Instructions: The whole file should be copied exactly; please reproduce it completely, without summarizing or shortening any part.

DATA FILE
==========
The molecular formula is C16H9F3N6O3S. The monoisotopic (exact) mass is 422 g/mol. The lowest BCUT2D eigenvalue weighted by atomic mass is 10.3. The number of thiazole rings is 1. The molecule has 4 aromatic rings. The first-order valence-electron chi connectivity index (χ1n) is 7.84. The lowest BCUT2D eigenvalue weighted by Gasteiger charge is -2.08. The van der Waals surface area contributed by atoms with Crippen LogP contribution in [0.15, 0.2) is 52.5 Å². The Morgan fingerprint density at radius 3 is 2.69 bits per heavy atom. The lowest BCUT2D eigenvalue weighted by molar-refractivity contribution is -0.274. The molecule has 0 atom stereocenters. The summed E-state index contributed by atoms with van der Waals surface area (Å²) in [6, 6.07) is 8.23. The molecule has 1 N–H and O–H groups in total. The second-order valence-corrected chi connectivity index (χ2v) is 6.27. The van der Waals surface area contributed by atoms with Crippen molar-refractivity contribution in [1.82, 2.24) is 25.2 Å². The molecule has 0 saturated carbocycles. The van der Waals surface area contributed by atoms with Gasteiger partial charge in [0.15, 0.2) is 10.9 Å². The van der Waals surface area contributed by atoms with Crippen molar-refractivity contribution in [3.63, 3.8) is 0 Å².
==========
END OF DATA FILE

The molecular formula is C16H9F3N6O3S. The monoisotopic (exact) mass is 422 g/mol. The lowest BCUT2D eigenvalue weighted by atomic mass is 10.3. The number of thiazole rings is 1. The molecule has 4 aromatic rings. The first-order valence-electron chi connectivity index (χ1n) is 7.84. The lowest BCUT2D eigenvalue weighted by Gasteiger charge is -2.08. The van der Waals surface area contributed by atoms with Crippen LogP contribution in [0.15, 0.2) is 52.5 Å². The Morgan fingerprint density at radius 3 is 2.69 bits per heavy atom. The lowest BCUT2D eigenvalue weighted by molar-refractivity contribution is -0.274. The molecule has 0 atom stereocenters. The summed E-state index contributed by atoms with van der Waals surface area (Å²) in [6, 6.07) is 8.23. The molecule has 1 N–H and O–H groups in total. The second-order valence-corrected chi connectivity index (χ2v) is 6.27. The van der Waals surface area contributed by atoms with Crippen molar-refractivity contribution in [1.82, 2.24) is 25.2 Å². The molecule has 0 saturated carbocycles. The van der Waals surface area contributed by atoms with Gasteiger partial charge in [0.15, 0.2) is 10.9 Å². The van der Waals surface area contributed by atoms with Crippen molar-refractivity contribution in [3.63, 3.8) is 0 Å².